Most SoCal residents are sedate, middle-class people with just a hint of craziness to them -- that quiet spark that drove them long ago to pack up and leave the East Coast/Midwest/Deep South to pursue their pot of gold right here in the Golden State. And this brings us to It's a Mad, Mad, Mad, Mad World.
Lupita Nyong'o has been making her rounds on-screen at award shows and in the magazines, detailing her effortless fashion style. However, the moment that I felt a sense of connection with Lupita was during her speech on beauty standards and self-image.
Jennifer Lawrence, in red this time, fell (sigh) on the red carpet, how perfect. Maybe she thought she would blend with it? This girl was either drunk or has two left feet. I hope she gets the videos of every year she takes a tumble.
For those of us who displayed the ultimate stamina last night and braved three-and-a-half hours of glitzy ho-hum, here is a recap of those who distinguished themselves at the microphone while holding their Oscar.
It's been said that the Academy Awards are the "Super Bowl for Women," at least when it comes to marketing.
Hollywood movies are notoriously good at reducing complex problems to isolated, emotional experiences. The happy endings of films on racial themes reflect Americans' collective investment in concluding a conversation that has barely begun.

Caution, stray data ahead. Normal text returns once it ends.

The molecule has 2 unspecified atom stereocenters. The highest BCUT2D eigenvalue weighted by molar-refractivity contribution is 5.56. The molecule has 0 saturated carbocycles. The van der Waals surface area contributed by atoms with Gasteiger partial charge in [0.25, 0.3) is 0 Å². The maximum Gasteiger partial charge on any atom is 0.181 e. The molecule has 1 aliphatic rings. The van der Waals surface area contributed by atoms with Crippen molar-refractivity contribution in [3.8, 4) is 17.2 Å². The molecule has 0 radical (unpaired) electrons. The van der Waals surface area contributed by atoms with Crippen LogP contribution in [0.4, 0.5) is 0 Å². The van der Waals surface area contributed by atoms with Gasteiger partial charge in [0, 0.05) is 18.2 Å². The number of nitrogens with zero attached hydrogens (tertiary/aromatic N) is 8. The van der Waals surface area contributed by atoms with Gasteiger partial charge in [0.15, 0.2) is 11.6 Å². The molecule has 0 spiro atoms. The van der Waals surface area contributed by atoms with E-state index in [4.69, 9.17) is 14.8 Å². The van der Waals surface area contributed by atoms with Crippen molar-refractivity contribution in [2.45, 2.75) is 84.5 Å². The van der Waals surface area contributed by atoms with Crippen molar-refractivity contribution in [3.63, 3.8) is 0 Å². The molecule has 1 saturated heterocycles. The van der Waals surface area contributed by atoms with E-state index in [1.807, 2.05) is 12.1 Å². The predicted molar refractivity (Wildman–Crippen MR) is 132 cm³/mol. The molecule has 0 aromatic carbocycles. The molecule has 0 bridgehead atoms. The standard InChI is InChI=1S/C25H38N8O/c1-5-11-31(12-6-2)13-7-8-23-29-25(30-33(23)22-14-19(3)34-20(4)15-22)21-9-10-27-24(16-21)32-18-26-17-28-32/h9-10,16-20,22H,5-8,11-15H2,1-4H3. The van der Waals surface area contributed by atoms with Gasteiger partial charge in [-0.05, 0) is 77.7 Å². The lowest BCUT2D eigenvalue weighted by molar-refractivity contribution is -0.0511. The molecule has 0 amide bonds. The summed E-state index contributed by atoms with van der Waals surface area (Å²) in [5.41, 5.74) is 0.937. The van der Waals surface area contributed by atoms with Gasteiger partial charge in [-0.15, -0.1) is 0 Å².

If anything, the disconnect between the studios and quality films is more pronounced now than it's ever been. Hollywood's solution? Open up more slots in the best-picture category, in hopes of tricking Oscar voters into nominating some box-office hits as well as the arthouse fare that seems to dominate the awards.
The theory behind Draper's ballot measure is that subdividing California creates smaller state governments -- and that the smaller and more local the state governments, the more politically accountable and the better managed they will be.
As Sunday's date for this year's Academy Awards approaches, and with it the growing suspense over who will win what, Nick Clooney follows from his Augusta, Ky., home (near Cincinnati) with special interest.
This year the Best Picture category gave me a lot of regional things to work with.
Brooke Burke-Charvet's enthusiasm was infectious. Now we all are getting a front row seat to how that same enthusiastic person handles getting fired from a job. As it turns out, there's a lot we all can learn from watching.
Honesty, integrity and openness have to be at the center of efforts to improve lives for citizens all over the globe. That's why the Accountability Lab and ONE Campaign have teamed up on the Honesty Oscars this week.
The 1985 film 'St.Elmo's Fire' helped usher in a series of movies that spoke directly to the Boomer generation. Coming on the heels of 'The Big Chill,' the film was a poignant look back at our transition into adulthood -- a perspective that, in our late 20s and 30s, we were just beginning to appreciate.
As the first major step in his Haiti mission is completed, he has emerged a statesman. It's a role that becomes him.
Just how rare Philip Seymour Hoffman was as an artist is often difficult to properly articulate, especially when considering the modern age of Hollywood and what tends to define a leading man.
With technology moving so fast, I wanted to see how much people really know about technology! And could I convince people on the street that really ugly glasses were second generation Google Glasses?